The Major League Baseball lockout has delayed the Orioles’ decision on the future of their most popular player, Trey Mancini. The Orioles’ first baseman/designated hitter turns 30 on March 18th, and the nearly 2-month-old labor dispute hasn’t provided any clarity on what comes next.
Mancini is the oldest position player on the Orioles’ 40-man roster. Only reliever Cole Sulser, who turns 32 on March 12th, and starter Jordan Lyles, who’s 30 but still needs to pass a physical before his contract is official, are older.
The Orioles offered Mancini a contract by the November 30th deadline to prevent him from becoming an immediate free agent. He’s eligible for free agency after the 2022 season.
Offering a contract just before the deadline for an arbitration-eligible player didn’t stop the Orioles from trading starter Dylan Bundy to the Los Angeles Angels in December 2019, but Mancini’s case is more complicated.
Mancini, who touched baseball with his courageous story of returning from colon cancer surgery and chemotherapy after missing the 2020 season, is not only the Orioles’ most popular player, but he’s the one with the most tenure and one of their best.
The winner of three American League Comeback Player of the Year awards last season, Mancini didn’t have his best stats, but he was able to play in 147 games, the same number he played in 2017 when he finished third in the American League Rookie of the Year voting. His 21 home runs were lower than in his first three complete seasons, but his .255 average and .758 OPS and 71 RBIs were higher than his 2018 numbers.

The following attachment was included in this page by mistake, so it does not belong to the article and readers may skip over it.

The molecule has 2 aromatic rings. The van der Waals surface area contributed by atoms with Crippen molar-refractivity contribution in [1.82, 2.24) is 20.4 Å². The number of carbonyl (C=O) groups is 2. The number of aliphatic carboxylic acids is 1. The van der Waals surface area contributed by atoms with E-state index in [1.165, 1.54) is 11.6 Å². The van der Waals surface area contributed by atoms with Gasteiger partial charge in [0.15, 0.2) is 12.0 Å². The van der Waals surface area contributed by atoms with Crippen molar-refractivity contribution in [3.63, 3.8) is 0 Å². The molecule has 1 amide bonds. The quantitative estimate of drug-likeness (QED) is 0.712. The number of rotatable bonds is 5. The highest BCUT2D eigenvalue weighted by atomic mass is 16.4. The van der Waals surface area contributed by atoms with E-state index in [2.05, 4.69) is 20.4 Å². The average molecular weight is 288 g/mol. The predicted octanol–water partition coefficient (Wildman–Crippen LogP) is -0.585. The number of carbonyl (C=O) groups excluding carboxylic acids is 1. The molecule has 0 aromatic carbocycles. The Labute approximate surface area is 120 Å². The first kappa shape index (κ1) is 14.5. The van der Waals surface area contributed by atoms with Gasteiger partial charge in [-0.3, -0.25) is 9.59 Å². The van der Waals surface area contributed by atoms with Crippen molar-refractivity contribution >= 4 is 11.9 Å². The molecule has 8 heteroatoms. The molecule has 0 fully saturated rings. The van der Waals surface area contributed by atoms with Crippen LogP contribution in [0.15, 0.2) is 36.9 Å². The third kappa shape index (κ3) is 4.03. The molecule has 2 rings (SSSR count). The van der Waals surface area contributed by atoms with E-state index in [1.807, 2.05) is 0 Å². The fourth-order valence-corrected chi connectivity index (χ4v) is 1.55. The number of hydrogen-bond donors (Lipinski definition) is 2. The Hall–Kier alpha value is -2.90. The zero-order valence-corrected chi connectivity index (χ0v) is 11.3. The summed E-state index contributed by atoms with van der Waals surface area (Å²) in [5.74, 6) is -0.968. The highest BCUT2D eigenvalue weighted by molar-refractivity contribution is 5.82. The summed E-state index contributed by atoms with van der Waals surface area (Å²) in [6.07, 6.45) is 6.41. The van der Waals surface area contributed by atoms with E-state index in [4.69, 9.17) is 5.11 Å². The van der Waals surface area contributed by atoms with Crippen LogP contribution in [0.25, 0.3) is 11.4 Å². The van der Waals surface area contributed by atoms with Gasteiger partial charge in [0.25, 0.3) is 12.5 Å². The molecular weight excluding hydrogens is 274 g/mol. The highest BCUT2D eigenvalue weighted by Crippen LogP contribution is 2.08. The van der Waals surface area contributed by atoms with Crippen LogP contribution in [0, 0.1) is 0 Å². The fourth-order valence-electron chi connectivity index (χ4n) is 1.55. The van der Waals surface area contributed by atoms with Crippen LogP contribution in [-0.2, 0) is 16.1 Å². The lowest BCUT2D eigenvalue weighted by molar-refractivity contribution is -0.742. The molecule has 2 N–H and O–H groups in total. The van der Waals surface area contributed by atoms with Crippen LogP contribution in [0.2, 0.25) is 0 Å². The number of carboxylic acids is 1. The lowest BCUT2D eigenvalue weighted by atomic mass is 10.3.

In the first half of the 2021 season, Mancini hit 16 home runs and drove in 55 runs. After his thrilling second-place finish to the New York Mets’ Pete Alonso in the Home Run Derby at the All-Star Game, Mancini hit only five homers and drove in 16 runs in 61 second-half games.
Considering all that he went through in 2020, those numbers are laudable. And, with a full season to rest and train for 2022, they’re likely to be better.
When the lockout ends, the Orioles must agree to a 2022 contract with Mancini or go to arbitration. They also can try to trade him before spring training begins, but that seems unlikely.
Moving him would be another public relations blow for a franchise that could use positive news. If Mancini has a strong first half, he could become a valuable trade piece. By then, fans could get used to the reality that Mancini might not be a forever Oriole.
It would be wise, though, to keep a mature veteran who could mentor the prospects expected to join the club in the next few years. Without Mancini, there’s no one around who’s witnessed a playoff push. He made his debut in September 2016 when the Orioles were fighting for a wild-card spot.
The Orioles have Ryan Mountcastle to play first and serve as the designated hitter. Catcher Adley Rutschman, who’s expected to join the team this season, also can play first and DH.
But there’s no one with Mancini’s baseball and his life experience, a value that’s not measured in statistics. The hope here is that the lockout has given Oriole officials the time and space to realize how important Mancini is to the team.
Heartening recovery: In October, David Hess, who pitched for the Orioles from 2018-2020, was diagnosed with a cancerous germ cell tumor in his chest. Hess tweeted that the tumor was pressing against his heart and lungs.
After several months of chemotherapy, Hess, who pitched for the Miami Marlins and Tampa Bay Rays in 2021, tweeted some excellent news on Friday:
“Got the news today that I’ve been ‘cured’ and cleared for all activity! There’s a spot that we’re watching but expect to clear in a few weeks. I can’t thank everyone enough for the prayers, support, and love through this. Time to get back to work and on a mound hopefully soon.”